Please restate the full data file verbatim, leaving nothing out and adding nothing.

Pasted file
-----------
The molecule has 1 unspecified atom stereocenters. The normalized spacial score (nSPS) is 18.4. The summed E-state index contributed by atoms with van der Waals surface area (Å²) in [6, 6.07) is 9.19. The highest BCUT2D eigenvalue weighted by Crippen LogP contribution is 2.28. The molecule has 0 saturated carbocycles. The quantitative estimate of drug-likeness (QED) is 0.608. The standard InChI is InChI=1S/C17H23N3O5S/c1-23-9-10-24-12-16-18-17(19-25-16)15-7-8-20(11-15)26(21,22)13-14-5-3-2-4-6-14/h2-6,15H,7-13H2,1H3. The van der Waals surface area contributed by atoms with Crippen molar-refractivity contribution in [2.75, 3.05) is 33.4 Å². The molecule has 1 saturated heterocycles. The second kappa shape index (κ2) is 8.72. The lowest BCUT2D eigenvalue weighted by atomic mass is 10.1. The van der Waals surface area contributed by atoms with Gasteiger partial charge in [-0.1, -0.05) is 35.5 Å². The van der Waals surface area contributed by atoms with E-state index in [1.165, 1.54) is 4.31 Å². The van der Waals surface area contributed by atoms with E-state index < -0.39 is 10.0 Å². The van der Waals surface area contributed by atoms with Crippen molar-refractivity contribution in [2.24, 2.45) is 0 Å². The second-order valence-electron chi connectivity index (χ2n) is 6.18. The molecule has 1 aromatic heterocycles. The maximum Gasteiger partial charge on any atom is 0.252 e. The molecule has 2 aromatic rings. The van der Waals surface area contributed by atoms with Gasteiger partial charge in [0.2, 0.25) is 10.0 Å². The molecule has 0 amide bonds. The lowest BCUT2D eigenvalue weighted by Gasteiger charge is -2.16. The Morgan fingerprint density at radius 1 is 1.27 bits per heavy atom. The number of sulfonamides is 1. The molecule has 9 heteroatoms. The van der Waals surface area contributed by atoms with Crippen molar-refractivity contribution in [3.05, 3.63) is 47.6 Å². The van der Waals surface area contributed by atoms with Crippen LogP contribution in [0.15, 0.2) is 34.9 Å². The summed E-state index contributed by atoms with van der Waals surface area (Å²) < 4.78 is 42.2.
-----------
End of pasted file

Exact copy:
The molecule has 1 unspecified atom stereocenters. The normalized spacial score (nSPS) is 18.4. The summed E-state index contributed by atoms with van der Waals surface area (Å²) in [6, 6.07) is 9.19. The highest BCUT2D eigenvalue weighted by Crippen LogP contribution is 2.28. The molecule has 0 saturated carbocycles. The quantitative estimate of drug-likeness (QED) is 0.608. The standard InChI is InChI=1S/C17H23N3O5S/c1-23-9-10-24-12-16-18-17(19-25-16)15-7-8-20(11-15)26(21,22)13-14-5-3-2-4-6-14/h2-6,15H,7-13H2,1H3. The van der Waals surface area contributed by atoms with Crippen molar-refractivity contribution in [2.75, 3.05) is 33.4 Å². The molecule has 1 saturated heterocycles. The second kappa shape index (κ2) is 8.72. The lowest BCUT2D eigenvalue weighted by atomic mass is 10.1. The van der Waals surface area contributed by atoms with Gasteiger partial charge in [-0.1, -0.05) is 35.5 Å². The van der Waals surface area contributed by atoms with E-state index in [1.165, 1.54) is 4.31 Å². The van der Waals surface area contributed by atoms with E-state index < -0.39 is 10.0 Å². The van der Waals surface area contributed by atoms with Crippen molar-refractivity contribution in [2.24, 2.45) is 0 Å². The second-order valence-electron chi connectivity index (χ2n) is 6.18. The molecule has 1 aromatic heterocycles. The maximum Gasteiger partial charge on any atom is 0.252 e. The molecule has 2 aromatic rings. The van der Waals surface area contributed by atoms with Gasteiger partial charge in [0.2, 0.25) is 10.0 Å². The molecule has 0 amide bonds. The lowest BCUT2D eigenvalue weighted by Gasteiger charge is -2.16. The Morgan fingerprint density at radius 1 is 1.27 bits per heavy atom. The number of sulfonamides is 1. The molecule has 9 heteroatoms. The van der Waals surface area contributed by atoms with Crippen molar-refractivity contribution in [3.05, 3.63) is 47.6 Å². The van der Waals surface area contributed by atoms with Crippen LogP contribution in [0.15, 0.2) is 34.9 Å². The summed E-state index contributed by atoms with van der Waals surface area (Å²) < 4.78 is 42.2.